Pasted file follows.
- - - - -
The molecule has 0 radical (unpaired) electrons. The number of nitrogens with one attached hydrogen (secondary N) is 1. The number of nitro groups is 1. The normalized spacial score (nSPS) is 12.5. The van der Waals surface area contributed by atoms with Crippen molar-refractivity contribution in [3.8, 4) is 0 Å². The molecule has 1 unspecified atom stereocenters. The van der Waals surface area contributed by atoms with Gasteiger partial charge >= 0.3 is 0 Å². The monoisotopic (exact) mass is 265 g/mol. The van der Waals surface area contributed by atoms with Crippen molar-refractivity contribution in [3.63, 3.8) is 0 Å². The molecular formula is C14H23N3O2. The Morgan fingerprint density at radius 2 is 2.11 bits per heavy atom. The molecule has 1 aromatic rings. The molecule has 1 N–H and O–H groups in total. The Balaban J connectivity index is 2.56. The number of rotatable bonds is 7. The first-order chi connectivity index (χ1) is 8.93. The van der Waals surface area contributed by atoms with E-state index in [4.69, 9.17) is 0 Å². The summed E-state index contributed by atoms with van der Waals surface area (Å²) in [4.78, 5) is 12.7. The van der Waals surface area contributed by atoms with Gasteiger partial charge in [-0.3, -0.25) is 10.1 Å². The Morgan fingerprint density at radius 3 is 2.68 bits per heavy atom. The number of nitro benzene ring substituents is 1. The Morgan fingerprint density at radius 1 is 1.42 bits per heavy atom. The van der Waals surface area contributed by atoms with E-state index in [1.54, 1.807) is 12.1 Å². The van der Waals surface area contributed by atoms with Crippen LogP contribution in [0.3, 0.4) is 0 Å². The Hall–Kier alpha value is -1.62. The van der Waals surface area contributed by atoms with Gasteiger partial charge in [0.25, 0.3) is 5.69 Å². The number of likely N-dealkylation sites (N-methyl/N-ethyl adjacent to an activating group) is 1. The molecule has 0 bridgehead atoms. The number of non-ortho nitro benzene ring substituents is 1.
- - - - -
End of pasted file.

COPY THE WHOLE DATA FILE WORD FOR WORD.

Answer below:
The molecule has 0 radical (unpaired) electrons. The number of nitrogens with one attached hydrogen (secondary N) is 1. The number of nitro groups is 1. The normalized spacial score (nSPS) is 12.5. The van der Waals surface area contributed by atoms with Crippen molar-refractivity contribution in [3.8, 4) is 0 Å². The molecule has 1 unspecified atom stereocenters. The van der Waals surface area contributed by atoms with Gasteiger partial charge >= 0.3 is 0 Å². The monoisotopic (exact) mass is 265 g/mol. The van der Waals surface area contributed by atoms with Crippen molar-refractivity contribution in [3.63, 3.8) is 0 Å². The molecular formula is C14H23N3O2. The Morgan fingerprint density at radius 2 is 2.11 bits per heavy atom. The molecule has 1 aromatic rings. The molecule has 1 N–H and O–H groups in total. The Balaban J connectivity index is 2.56. The number of rotatable bonds is 7. The first-order chi connectivity index (χ1) is 8.93. The van der Waals surface area contributed by atoms with E-state index in [4.69, 9.17) is 0 Å². The summed E-state index contributed by atoms with van der Waals surface area (Å²) in [4.78, 5) is 12.7. The van der Waals surface area contributed by atoms with Gasteiger partial charge in [-0.3, -0.25) is 10.1 Å². The Morgan fingerprint density at radius 3 is 2.68 bits per heavy atom. The number of nitro benzene ring substituents is 1. The Morgan fingerprint density at radius 1 is 1.42 bits per heavy atom. The van der Waals surface area contributed by atoms with E-state index in [1.54, 1.807) is 12.1 Å². The van der Waals surface area contributed by atoms with Crippen LogP contribution in [0.3, 0.4) is 0 Å². The Hall–Kier alpha value is -1.62. The van der Waals surface area contributed by atoms with Gasteiger partial charge in [0.25, 0.3) is 5.69 Å². The number of likely N-dealkylation sites (N-methyl/N-ethyl adjacent to an activating group) is 1. The molecule has 0 bridgehead atoms. The number of non-ortho nitro benzene ring substituents is 1.